Introduction to Judaism Annotated Bibliography

A big part of my job is helping adults approach Judaism. Some are approaching from the outside, as they consider conversion, while others are approaching from the inside, seeking to get a clearer picture of the religion they stopped learning about sometime around the age of 13. These are the books I find most helpful as first steps in this regard; shop in an Amazon session initiated from this page and your purchases will support Temple Mount Sinai.

The first book…

We’ll start at the beginning, with the book I typically recommend to people who enter my office and express an interest in becoming Jewish: Rabbi David Wolpe’s Why be Jewish? is a nice introduction to Judaism, written in a style that is neither too aggressive for the person still making up his or her mind, nor too detached for the reader looking to be convinced. Rabbi Wolpe answer the question that is the book’s title in a way that works for him; it is up to each reader to answer the question as well.

If you’re choosing to become Jewish…

Wolpe’s book is not specifically geared toward those considering conversion to Judaism, though it is a fine place for them to start. They’ll want to read a book or two specifically dealing with conversion as well. Among the fine ones that I recommend are: Choosing Judaism by Lydia Kukoff; Choosing a Jewish Life by Anita Diamant; and Embracing the Covenant, a collection of essays by Jews-by-choice.

Reading the Bible…

As a modern Jew, I embrace a non-literal but serious approach to the Bible. We are blessed with several books that explain and explore this approach. Marc Brettler’s recent How to Read the Bible is essential reading for any knowledgeable Jew. Also excellent are Richard Elliot Friedman’s Who Wrote the Bible? and his Bible with Sources Revealed. Finally, the Bible that should be in every Jewish home is the Jewish Study Bible, edited by Brettler, Adele Berlin, and Michael Fishbane.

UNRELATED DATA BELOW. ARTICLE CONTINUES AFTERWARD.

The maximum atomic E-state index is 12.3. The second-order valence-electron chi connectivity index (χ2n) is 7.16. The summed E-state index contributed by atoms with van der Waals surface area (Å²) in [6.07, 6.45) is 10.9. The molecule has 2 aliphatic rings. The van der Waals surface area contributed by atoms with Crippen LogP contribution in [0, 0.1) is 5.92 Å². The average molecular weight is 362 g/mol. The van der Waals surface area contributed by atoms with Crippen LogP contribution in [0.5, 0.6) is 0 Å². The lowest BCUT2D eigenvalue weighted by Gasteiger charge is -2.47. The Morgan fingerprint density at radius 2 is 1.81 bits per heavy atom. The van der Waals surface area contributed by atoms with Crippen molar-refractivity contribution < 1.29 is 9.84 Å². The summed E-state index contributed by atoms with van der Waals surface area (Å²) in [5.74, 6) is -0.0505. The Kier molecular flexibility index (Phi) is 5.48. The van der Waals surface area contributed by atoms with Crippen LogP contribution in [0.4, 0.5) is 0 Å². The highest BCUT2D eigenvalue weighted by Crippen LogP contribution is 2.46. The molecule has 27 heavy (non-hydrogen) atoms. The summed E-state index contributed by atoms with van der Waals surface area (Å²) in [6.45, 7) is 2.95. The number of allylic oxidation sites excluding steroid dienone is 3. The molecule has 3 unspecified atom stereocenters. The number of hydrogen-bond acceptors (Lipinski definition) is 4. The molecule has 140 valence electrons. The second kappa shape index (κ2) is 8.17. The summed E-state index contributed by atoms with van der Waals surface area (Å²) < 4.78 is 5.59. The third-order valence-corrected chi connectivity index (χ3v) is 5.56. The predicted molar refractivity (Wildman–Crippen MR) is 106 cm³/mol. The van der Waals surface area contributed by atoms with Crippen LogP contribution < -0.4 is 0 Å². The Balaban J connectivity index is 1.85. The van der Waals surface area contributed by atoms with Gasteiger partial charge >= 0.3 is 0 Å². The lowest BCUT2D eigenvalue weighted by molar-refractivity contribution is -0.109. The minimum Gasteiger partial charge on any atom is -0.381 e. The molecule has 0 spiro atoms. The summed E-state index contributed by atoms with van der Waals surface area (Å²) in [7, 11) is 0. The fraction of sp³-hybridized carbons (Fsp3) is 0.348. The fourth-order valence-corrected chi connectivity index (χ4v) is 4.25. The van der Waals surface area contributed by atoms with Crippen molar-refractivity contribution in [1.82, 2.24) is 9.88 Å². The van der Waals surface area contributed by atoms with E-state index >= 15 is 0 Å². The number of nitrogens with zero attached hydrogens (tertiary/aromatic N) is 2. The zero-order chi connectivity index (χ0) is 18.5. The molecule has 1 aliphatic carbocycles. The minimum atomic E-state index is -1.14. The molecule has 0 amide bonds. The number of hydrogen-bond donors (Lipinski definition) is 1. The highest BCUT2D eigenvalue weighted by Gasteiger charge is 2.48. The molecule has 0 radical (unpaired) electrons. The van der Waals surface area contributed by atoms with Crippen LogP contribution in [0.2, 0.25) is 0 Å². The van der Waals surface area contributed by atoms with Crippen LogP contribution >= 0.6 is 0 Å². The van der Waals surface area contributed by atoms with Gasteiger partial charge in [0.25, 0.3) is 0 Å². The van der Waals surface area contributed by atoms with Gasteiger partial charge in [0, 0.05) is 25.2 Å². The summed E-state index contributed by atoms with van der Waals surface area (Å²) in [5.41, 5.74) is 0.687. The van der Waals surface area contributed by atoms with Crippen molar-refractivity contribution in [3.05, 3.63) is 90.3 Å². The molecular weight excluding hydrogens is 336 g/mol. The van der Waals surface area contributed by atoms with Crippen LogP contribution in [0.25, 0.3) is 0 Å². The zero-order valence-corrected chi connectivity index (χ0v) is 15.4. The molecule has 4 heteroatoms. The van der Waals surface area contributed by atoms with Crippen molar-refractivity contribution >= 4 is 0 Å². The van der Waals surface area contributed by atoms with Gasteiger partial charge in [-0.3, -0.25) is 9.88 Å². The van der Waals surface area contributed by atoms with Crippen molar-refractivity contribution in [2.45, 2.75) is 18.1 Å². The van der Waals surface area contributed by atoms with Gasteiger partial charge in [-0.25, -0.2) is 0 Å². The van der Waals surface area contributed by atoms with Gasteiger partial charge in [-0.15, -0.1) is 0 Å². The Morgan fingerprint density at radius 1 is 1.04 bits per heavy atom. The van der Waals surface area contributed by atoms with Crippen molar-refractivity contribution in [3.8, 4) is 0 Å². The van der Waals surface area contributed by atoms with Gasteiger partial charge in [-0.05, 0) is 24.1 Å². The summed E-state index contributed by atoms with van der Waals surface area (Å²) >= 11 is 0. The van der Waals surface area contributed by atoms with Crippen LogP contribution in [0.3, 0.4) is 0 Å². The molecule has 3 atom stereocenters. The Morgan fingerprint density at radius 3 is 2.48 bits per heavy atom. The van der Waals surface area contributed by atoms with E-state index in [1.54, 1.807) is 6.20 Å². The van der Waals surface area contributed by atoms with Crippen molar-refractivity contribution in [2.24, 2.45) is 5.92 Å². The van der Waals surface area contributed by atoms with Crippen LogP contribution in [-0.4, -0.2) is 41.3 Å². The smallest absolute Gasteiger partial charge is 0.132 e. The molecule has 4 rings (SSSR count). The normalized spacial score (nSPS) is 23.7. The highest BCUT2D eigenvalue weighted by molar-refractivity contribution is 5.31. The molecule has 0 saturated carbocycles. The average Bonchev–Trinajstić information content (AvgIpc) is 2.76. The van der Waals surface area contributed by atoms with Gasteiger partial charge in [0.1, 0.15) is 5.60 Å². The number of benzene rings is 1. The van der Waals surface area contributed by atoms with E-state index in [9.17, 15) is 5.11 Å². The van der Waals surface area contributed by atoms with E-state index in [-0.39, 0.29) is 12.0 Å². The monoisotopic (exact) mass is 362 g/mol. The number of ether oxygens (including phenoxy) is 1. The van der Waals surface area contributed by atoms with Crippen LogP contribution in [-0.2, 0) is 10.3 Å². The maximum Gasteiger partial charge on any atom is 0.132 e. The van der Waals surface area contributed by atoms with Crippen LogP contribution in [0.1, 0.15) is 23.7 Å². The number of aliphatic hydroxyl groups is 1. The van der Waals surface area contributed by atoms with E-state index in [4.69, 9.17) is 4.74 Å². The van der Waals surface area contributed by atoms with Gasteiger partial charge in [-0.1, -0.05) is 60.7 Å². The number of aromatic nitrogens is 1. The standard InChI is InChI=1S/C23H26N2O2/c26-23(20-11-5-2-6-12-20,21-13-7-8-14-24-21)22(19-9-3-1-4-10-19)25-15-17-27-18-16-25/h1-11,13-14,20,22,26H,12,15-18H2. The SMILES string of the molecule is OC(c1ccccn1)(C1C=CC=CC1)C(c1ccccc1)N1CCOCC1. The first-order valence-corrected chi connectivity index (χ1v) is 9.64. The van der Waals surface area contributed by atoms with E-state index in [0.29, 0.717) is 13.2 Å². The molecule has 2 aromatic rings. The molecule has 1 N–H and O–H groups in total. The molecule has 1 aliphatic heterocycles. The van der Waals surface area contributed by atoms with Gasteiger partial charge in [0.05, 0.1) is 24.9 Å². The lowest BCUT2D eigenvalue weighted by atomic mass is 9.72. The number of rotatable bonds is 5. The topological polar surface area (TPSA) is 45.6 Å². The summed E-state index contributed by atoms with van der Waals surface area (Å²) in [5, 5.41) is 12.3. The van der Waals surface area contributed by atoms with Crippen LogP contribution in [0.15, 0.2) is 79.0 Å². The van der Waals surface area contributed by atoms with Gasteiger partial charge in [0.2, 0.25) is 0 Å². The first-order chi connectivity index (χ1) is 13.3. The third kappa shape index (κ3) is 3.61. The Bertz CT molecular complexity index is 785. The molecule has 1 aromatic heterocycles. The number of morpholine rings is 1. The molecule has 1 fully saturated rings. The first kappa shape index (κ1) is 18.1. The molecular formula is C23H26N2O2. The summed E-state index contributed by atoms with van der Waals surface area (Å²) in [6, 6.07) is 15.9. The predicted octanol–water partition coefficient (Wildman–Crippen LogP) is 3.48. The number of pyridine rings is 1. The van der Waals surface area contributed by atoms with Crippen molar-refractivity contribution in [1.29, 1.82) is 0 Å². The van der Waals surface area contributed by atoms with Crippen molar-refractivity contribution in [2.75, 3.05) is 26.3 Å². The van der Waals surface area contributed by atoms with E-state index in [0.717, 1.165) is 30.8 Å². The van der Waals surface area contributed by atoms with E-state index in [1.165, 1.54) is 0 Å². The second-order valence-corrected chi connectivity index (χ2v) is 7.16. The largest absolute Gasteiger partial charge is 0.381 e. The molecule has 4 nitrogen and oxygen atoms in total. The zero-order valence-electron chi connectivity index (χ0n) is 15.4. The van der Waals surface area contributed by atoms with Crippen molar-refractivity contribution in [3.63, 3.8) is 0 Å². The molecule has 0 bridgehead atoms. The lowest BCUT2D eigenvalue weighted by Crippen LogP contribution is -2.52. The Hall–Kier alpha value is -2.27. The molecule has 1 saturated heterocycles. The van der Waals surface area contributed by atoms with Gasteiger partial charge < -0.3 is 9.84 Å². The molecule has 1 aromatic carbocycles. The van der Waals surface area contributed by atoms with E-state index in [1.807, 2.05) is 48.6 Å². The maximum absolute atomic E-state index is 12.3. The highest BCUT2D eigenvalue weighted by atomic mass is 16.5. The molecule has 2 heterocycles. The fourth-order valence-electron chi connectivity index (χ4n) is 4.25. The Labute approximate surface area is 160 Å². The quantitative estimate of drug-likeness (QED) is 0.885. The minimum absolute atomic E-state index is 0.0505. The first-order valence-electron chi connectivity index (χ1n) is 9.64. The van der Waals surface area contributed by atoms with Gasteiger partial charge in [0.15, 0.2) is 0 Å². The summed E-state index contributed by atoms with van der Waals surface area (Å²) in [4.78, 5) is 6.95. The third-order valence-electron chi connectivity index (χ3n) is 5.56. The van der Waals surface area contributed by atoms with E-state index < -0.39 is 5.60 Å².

On Prayer…

A series called “The Way into…” pervades my Intro reading list, and The Way into Jewish Prayer, by Larry Hoffman, is the first entry in the section on prayer. Hoffman’s book sits at the intersection of liturgy and spirituality, exploring the words we say and why we say them. Other outstanding books exploring prayer and liturgy include: Reuven Hammer’s Entering Jewish Prayer; Pray Tell, a wonderful study guide presented by Hadassah; and B’chol Levav’cha, a commentary on the siddur written by Harvey J. Fields (and revised and expanded by my classmate, Elaine Rose Glickman). Finally, the ten-volume My People’s Prayer Book series is a great reference source for those who want to delve even deeper into the history and meaning of Jewish liturgy (volume one linked; you’ll find the others easily enough).

The Jewish Library…

Two books by Barry Holtz are a great introduction to the various genres of Jewish literature. Back to the Sources, which Holtz edited, consists of chapter-length introductions to Bible, Midrash, Jewish Philosophy, Mysticism, Modern Jewish Thought, and more, each written by a notable in the field. Holtz’s Shocken Guide to Jewish Books covers some of the same ground, but is more annotated bibliography than introduction. I’ll give Holtz a hat-trick in this category by recommending his Finding our Way: Jewish Texts and the Lives we Lead Today. It demonstrates how ancient texts can come to life for modern readers.

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